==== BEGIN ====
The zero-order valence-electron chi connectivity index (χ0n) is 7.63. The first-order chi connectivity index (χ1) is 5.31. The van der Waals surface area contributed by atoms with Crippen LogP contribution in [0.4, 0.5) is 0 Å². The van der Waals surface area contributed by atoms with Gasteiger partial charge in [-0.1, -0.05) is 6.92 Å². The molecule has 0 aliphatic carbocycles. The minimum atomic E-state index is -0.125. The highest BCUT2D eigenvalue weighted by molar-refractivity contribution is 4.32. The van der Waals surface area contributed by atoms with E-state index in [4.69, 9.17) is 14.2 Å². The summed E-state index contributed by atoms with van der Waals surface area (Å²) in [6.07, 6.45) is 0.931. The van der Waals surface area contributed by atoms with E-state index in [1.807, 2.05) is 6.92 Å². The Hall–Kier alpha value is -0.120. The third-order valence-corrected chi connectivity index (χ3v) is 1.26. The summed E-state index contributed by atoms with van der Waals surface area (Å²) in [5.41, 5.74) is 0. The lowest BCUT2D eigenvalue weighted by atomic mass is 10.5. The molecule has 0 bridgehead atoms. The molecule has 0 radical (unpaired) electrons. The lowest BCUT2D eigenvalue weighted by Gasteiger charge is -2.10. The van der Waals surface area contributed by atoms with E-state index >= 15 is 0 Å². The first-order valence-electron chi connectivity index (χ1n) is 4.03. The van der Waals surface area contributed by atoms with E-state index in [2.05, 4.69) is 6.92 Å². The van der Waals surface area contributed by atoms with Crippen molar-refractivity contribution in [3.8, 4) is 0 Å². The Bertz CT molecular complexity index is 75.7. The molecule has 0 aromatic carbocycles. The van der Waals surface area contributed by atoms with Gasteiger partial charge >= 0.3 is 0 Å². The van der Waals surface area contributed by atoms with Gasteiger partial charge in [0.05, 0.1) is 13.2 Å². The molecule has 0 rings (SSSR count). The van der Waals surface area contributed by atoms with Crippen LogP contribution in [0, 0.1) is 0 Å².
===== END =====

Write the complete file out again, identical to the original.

The zero-order valence-electron chi connectivity index (χ0n) is 7.63. The first-order chi connectivity index (χ1) is 5.31. The van der Waals surface area contributed by atoms with Crippen LogP contribution in [0.4, 0.5) is 0 Å². The van der Waals surface area contributed by atoms with Gasteiger partial charge in [-0.1, -0.05) is 6.92 Å². The molecule has 0 aliphatic carbocycles. The minimum atomic E-state index is -0.125. The highest BCUT2D eigenvalue weighted by molar-refractivity contribution is 4.32. The van der Waals surface area contributed by atoms with E-state index in [4.69, 9.17) is 14.2 Å². The summed E-state index contributed by atoms with van der Waals surface area (Å²) in [6.07, 6.45) is 0.931. The van der Waals surface area contributed by atoms with E-state index in [1.807, 2.05) is 6.92 Å². The Hall–Kier alpha value is -0.120. The third-order valence-corrected chi connectivity index (χ3v) is 1.26. The summed E-state index contributed by atoms with van der Waals surface area (Å²) in [5.41, 5.74) is 0. The lowest BCUT2D eigenvalue weighted by atomic mass is 10.5. The molecule has 0 bridgehead atoms. The molecule has 0 radical (unpaired) electrons. The lowest BCUT2D eigenvalue weighted by Gasteiger charge is -2.10. The van der Waals surface area contributed by atoms with E-state index >= 15 is 0 Å². The first-order valence-electron chi connectivity index (χ1n) is 4.03. The van der Waals surface area contributed by atoms with E-state index in [2.05, 4.69) is 6.92 Å². The van der Waals surface area contributed by atoms with Crippen molar-refractivity contribution in [3.8, 4) is 0 Å². The Bertz CT molecular complexity index is 75.7. The molecule has 0 aromatic carbocycles. The van der Waals surface area contributed by atoms with Gasteiger partial charge >= 0.3 is 0 Å². The van der Waals surface area contributed by atoms with Gasteiger partial charge in [0.05, 0.1) is 13.2 Å². The molecule has 0 rings (SSSR count). The van der Waals surface area contributed by atoms with Crippen LogP contribution in [0, 0.1) is 0 Å².